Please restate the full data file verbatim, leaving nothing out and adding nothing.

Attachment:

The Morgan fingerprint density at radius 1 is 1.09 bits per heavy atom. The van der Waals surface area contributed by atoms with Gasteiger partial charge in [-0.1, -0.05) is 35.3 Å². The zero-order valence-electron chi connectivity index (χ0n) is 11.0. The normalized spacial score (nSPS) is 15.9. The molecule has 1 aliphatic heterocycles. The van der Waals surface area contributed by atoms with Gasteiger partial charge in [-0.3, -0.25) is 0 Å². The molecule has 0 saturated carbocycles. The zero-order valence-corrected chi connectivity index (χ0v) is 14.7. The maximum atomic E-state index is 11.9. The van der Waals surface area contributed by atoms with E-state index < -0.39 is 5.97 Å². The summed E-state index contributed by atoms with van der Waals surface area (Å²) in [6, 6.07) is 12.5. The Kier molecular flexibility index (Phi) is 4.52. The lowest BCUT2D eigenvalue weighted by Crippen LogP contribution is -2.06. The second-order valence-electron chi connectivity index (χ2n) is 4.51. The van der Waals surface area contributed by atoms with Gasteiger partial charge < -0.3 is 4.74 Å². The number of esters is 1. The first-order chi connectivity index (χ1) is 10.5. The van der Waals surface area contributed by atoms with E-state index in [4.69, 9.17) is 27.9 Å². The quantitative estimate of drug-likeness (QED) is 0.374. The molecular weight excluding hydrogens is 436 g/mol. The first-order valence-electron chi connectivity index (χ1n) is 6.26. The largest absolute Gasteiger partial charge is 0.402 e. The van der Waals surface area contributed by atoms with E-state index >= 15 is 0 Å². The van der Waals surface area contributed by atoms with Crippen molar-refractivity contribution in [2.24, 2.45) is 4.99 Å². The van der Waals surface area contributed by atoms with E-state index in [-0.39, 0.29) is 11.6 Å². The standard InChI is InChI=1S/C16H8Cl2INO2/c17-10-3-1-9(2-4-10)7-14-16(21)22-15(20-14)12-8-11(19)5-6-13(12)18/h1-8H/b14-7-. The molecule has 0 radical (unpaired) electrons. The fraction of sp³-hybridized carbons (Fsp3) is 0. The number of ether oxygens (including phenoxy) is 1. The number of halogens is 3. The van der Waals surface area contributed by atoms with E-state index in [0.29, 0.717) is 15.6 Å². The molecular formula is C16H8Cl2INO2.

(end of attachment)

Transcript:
The Morgan fingerprint density at radius 1 is 1.09 bits per heavy atom. The van der Waals surface area contributed by atoms with Gasteiger partial charge in [-0.1, -0.05) is 35.3 Å². The zero-order valence-electron chi connectivity index (χ0n) is 11.0. The normalized spacial score (nSPS) is 15.9. The molecule has 1 aliphatic heterocycles. The van der Waals surface area contributed by atoms with Gasteiger partial charge in [-0.3, -0.25) is 0 Å². The molecule has 0 saturated carbocycles. The zero-order valence-corrected chi connectivity index (χ0v) is 14.7. The maximum atomic E-state index is 11.9. The van der Waals surface area contributed by atoms with E-state index < -0.39 is 5.97 Å². The summed E-state index contributed by atoms with van der Waals surface area (Å²) in [6, 6.07) is 12.5. The Kier molecular flexibility index (Phi) is 4.52. The lowest BCUT2D eigenvalue weighted by Crippen LogP contribution is -2.06. The second-order valence-electron chi connectivity index (χ2n) is 4.51. The van der Waals surface area contributed by atoms with Gasteiger partial charge < -0.3 is 4.74 Å². The number of esters is 1. The first-order chi connectivity index (χ1) is 10.5. The van der Waals surface area contributed by atoms with E-state index in [4.69, 9.17) is 27.9 Å². The quantitative estimate of drug-likeness (QED) is 0.374. The molecular weight excluding hydrogens is 436 g/mol. The first-order valence-electron chi connectivity index (χ1n) is 6.26. The largest absolute Gasteiger partial charge is 0.402 e. The van der Waals surface area contributed by atoms with E-state index >= 15 is 0 Å². The van der Waals surface area contributed by atoms with Crippen molar-refractivity contribution in [2.24, 2.45) is 4.99 Å². The van der Waals surface area contributed by atoms with E-state index in [-0.39, 0.29) is 11.6 Å². The standard InChI is InChI=1S/C16H8Cl2INO2/c17-10-3-1-9(2-4-10)7-14-16(21)22-15(20-14)12-8-11(19)5-6-13(12)18/h1-8H/b14-7-. The molecule has 0 radical (unpaired) electrons. The fraction of sp³-hybridized carbons (Fsp3) is 0. The number of ether oxygens (including phenoxy) is 1. The number of halogens is 3. The van der Waals surface area contributed by atoms with E-state index in [0.29, 0.717) is 15.6 Å². The molecular formula is C16H8Cl2INO2.